Of all the wreckage these mortals have created, Japan,

Will be swift and unexpected, an education in morals.

No one will ever see it coming.


I will make sure that every household

Is a disheveled bird’s nest, that every family

Is either enduring search party anticipation

Or floating lifeless in each other’s arms,

I will make sure that every road and grass patch

Is covered in black mass and building debris

This is but a blueprint that I have made for you, Tsunami

My favorite daughter, you have been nothing but successful in your past endeavors

I ask you to aid me.


I have more in store for Fukushima and its inhabitants.

You are water and this is acceptable

But your brother Fire plays a key role in the plans

There will be explosions…


Just menial balloon pin pops

But actual hysteria dressed in orange

I will release giants hidden in gas tanks

I am letting you know this so you don’t hurry to extinguish him

He is our ally, darling. Devastate with him.



With the other elements and CRUSH

All who try to interfere with it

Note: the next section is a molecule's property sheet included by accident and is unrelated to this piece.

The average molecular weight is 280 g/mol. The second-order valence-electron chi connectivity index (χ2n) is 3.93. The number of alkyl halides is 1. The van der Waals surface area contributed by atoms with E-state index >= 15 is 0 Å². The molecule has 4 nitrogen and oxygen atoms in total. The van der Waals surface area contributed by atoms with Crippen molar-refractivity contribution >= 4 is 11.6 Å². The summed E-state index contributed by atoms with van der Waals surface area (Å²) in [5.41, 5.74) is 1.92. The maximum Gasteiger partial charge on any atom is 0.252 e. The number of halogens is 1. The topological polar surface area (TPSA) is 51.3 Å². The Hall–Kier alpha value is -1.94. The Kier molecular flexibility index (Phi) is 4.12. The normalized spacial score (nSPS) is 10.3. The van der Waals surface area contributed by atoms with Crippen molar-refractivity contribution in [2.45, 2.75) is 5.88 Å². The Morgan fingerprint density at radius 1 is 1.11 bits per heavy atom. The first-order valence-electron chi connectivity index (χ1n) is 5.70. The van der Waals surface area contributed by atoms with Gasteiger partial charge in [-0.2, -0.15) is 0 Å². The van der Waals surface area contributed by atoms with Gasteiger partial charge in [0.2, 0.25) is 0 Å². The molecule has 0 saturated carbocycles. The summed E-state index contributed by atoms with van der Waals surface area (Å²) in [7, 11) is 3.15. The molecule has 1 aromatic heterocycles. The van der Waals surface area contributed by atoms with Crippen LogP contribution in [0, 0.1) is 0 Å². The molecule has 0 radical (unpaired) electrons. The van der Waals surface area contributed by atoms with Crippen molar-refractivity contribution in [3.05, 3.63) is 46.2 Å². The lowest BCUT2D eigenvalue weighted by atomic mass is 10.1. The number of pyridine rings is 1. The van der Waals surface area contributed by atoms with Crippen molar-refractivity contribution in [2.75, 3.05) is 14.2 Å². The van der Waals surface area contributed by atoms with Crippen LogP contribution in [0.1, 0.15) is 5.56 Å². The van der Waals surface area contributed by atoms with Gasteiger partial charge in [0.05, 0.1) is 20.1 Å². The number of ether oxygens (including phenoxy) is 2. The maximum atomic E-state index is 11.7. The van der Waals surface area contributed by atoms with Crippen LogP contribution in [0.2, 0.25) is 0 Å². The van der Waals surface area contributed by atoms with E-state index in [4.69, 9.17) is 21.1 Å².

I don’t care what contraptions are set against you

You are nature! And nature does not fail

Make your mother proud and bring forth mountains

Of damage for people who neglected to pay attention to the earth’s changes.



Such trials can be daunting for one so young, but

This is a travail that none of your siblings could solely handle

Child of Gaia, you hold the fate of lives in your brackish hands

Seal them with warnings, tell them of what awaits for those who don’t listen

Follow the examples I have set up for you

Become more than a wave or a grain of sand for others to step on

You are a legend in the making, history books will read of the turmoil

You have placed on this nation

Do not give up.


And when the last corpse is seen floating

And the last hopeful prayer is said…

I will select a star for you in the night sky, all your own

To have for all eternity and I will make sure that all humans

See it shine brighter than any constellation.

You will become a reminder of Gaia’s wrath

and a forecast

of what is to come

  1. Global Call for Climate Action. (2015). “Layers” – Terisa Tinei Siagatonu. Available at: https://www.youtube.com/watch?v=XgXYP6zqzJk [Accessed April 29, 2020]
  2. Mcleod, E. et al (2018). Raising the voices of Pacific Island women to inform climate adaption policies. Marine Policy, vol. 93, 178-185. Elsevier. Available at: https://www.sciencedirect.com/science/article/pii/S0308597X18300344 [Accessed April 29, 2020]
  3. Santos Perez, C. (2020). Pacific Islander Poetry and Culture. Poetry Foundation. Available at: https://www.poetryfoundation.org/collections/142017/pacific-islander-poetry-and-culture-5913874061754 [Accessed April 29, 2020]
  4. The Missing Slate. (2017). Gaia. Available at: https://themissingslate.com/tag/serena-ngaio-simmons/ [Accessed April 29, 2020]